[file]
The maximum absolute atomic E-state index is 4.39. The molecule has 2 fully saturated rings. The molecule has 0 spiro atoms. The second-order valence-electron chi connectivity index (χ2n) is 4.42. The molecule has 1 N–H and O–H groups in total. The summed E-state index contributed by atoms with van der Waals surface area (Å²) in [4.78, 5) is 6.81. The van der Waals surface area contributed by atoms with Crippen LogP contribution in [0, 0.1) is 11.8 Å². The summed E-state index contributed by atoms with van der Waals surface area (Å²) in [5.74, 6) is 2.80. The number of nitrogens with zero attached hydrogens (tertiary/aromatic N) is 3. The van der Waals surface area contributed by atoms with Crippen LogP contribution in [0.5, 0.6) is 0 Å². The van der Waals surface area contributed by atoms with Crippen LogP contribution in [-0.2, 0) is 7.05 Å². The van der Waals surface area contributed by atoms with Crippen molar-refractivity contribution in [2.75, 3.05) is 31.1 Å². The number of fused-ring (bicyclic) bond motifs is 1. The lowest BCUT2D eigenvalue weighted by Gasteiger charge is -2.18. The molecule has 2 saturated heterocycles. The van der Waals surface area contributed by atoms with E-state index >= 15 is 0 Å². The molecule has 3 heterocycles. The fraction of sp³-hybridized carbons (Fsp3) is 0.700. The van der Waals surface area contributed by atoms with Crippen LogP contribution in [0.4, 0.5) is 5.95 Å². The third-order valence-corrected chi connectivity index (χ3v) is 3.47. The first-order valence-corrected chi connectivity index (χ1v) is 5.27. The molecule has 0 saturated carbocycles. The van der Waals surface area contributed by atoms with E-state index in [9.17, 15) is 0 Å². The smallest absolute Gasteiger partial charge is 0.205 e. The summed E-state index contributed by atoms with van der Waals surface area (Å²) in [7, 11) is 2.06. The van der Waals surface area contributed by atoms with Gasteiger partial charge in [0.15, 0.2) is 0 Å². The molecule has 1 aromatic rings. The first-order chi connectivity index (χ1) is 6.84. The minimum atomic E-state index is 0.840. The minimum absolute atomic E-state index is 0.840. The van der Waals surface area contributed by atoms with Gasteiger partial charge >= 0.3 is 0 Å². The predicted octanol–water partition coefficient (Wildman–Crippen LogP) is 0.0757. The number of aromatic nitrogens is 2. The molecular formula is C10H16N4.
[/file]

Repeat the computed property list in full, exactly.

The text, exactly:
The maximum absolute atomic E-state index is 4.39. The molecule has 2 fully saturated rings. The molecule has 0 spiro atoms. The second-order valence-electron chi connectivity index (χ2n) is 4.42. The molecule has 1 N–H and O–H groups in total. The summed E-state index contributed by atoms with van der Waals surface area (Å²) in [4.78, 5) is 6.81. The van der Waals surface area contributed by atoms with Crippen LogP contribution in [0, 0.1) is 11.8 Å². The summed E-state index contributed by atoms with van der Waals surface area (Å²) in [5.74, 6) is 2.80. The number of nitrogens with zero attached hydrogens (tertiary/aromatic N) is 3. The van der Waals surface area contributed by atoms with Crippen LogP contribution in [0.5, 0.6) is 0 Å². The van der Waals surface area contributed by atoms with Crippen LogP contribution in [-0.2, 0) is 7.05 Å². The van der Waals surface area contributed by atoms with Crippen molar-refractivity contribution in [2.75, 3.05) is 31.1 Å². The number of fused-ring (bicyclic) bond motifs is 1. The lowest BCUT2D eigenvalue weighted by Gasteiger charge is -2.18. The molecule has 2 saturated heterocycles. The van der Waals surface area contributed by atoms with E-state index >= 15 is 0 Å². The molecule has 3 heterocycles. The fraction of sp³-hybridized carbons (Fsp3) is 0.700. The van der Waals surface area contributed by atoms with Crippen LogP contribution in [0.4, 0.5) is 5.95 Å². The third-order valence-corrected chi connectivity index (χ3v) is 3.47. The first-order valence-corrected chi connectivity index (χ1v) is 5.27. The molecule has 0 saturated carbocycles. The van der Waals surface area contributed by atoms with E-state index in [9.17, 15) is 0 Å². The smallest absolute Gasteiger partial charge is 0.205 e. The summed E-state index contributed by atoms with van der Waals surface area (Å²) in [7, 11) is 2.06. The van der Waals surface area contributed by atoms with Gasteiger partial charge in [0.15, 0.2) is 0 Å². The molecule has 1 aromatic rings. The first-order chi connectivity index (χ1) is 6.84. The minimum atomic E-state index is 0.840. The minimum absolute atomic E-state index is 0.840. The van der Waals surface area contributed by atoms with Gasteiger partial charge >= 0.3 is 0 Å². The predicted octanol–water partition coefficient (Wildman–Crippen LogP) is 0.0757. The number of aromatic nitrogens is 2. The molecular formula is C10H16N4.